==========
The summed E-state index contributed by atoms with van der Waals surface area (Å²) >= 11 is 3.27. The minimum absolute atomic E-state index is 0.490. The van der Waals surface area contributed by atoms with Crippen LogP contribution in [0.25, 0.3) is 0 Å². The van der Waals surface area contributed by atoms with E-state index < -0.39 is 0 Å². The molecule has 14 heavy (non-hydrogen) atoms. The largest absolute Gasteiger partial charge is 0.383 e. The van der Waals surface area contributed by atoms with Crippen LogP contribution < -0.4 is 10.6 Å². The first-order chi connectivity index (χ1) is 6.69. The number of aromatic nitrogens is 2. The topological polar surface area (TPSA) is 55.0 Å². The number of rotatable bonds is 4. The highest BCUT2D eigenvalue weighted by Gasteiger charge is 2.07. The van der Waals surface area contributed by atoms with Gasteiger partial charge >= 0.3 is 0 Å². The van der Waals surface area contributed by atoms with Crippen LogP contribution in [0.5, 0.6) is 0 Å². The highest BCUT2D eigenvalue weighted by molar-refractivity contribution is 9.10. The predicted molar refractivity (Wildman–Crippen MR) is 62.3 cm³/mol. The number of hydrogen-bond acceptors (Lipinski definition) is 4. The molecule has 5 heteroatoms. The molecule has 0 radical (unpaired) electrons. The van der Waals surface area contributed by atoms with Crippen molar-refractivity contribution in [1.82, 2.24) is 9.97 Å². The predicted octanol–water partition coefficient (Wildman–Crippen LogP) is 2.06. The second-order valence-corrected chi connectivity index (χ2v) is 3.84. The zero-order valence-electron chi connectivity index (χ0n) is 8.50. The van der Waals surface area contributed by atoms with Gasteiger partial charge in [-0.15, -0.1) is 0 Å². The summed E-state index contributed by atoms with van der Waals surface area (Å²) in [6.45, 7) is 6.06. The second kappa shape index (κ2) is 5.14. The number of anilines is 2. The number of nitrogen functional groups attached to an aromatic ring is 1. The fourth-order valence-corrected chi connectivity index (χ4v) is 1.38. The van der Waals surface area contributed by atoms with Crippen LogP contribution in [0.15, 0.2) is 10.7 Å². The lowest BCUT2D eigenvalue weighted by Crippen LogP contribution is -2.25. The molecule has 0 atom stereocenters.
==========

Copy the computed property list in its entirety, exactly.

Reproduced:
The summed E-state index contributed by atoms with van der Waals surface area (Å²) >= 11 is 3.27. The minimum absolute atomic E-state index is 0.490. The van der Waals surface area contributed by atoms with Crippen LogP contribution in [0.25, 0.3) is 0 Å². The van der Waals surface area contributed by atoms with E-state index < -0.39 is 0 Å². The molecule has 14 heavy (non-hydrogen) atoms. The largest absolute Gasteiger partial charge is 0.383 e. The van der Waals surface area contributed by atoms with Crippen LogP contribution < -0.4 is 10.6 Å². The first-order chi connectivity index (χ1) is 6.69. The number of aromatic nitrogens is 2. The topological polar surface area (TPSA) is 55.0 Å². The number of rotatable bonds is 4. The highest BCUT2D eigenvalue weighted by Gasteiger charge is 2.07. The van der Waals surface area contributed by atoms with Gasteiger partial charge >= 0.3 is 0 Å². The van der Waals surface area contributed by atoms with Crippen LogP contribution in [0.5, 0.6) is 0 Å². The highest BCUT2D eigenvalue weighted by molar-refractivity contribution is 9.10. The predicted molar refractivity (Wildman–Crippen MR) is 62.3 cm³/mol. The number of hydrogen-bond acceptors (Lipinski definition) is 4. The molecule has 5 heteroatoms. The molecule has 0 radical (unpaired) electrons. The van der Waals surface area contributed by atoms with Crippen molar-refractivity contribution in [1.82, 2.24) is 9.97 Å². The predicted octanol–water partition coefficient (Wildman–Crippen LogP) is 2.06. The second-order valence-corrected chi connectivity index (χ2v) is 3.84. The zero-order valence-electron chi connectivity index (χ0n) is 8.50. The van der Waals surface area contributed by atoms with Gasteiger partial charge in [-0.15, -0.1) is 0 Å². The summed E-state index contributed by atoms with van der Waals surface area (Å²) in [6.45, 7) is 6.06. The second kappa shape index (κ2) is 5.14. The number of anilines is 2. The number of nitrogen functional groups attached to an aromatic ring is 1. The fourth-order valence-corrected chi connectivity index (χ4v) is 1.38. The van der Waals surface area contributed by atoms with Crippen LogP contribution in [0.15, 0.2) is 10.7 Å². The lowest BCUT2D eigenvalue weighted by Crippen LogP contribution is -2.25. The molecule has 0 atom stereocenters.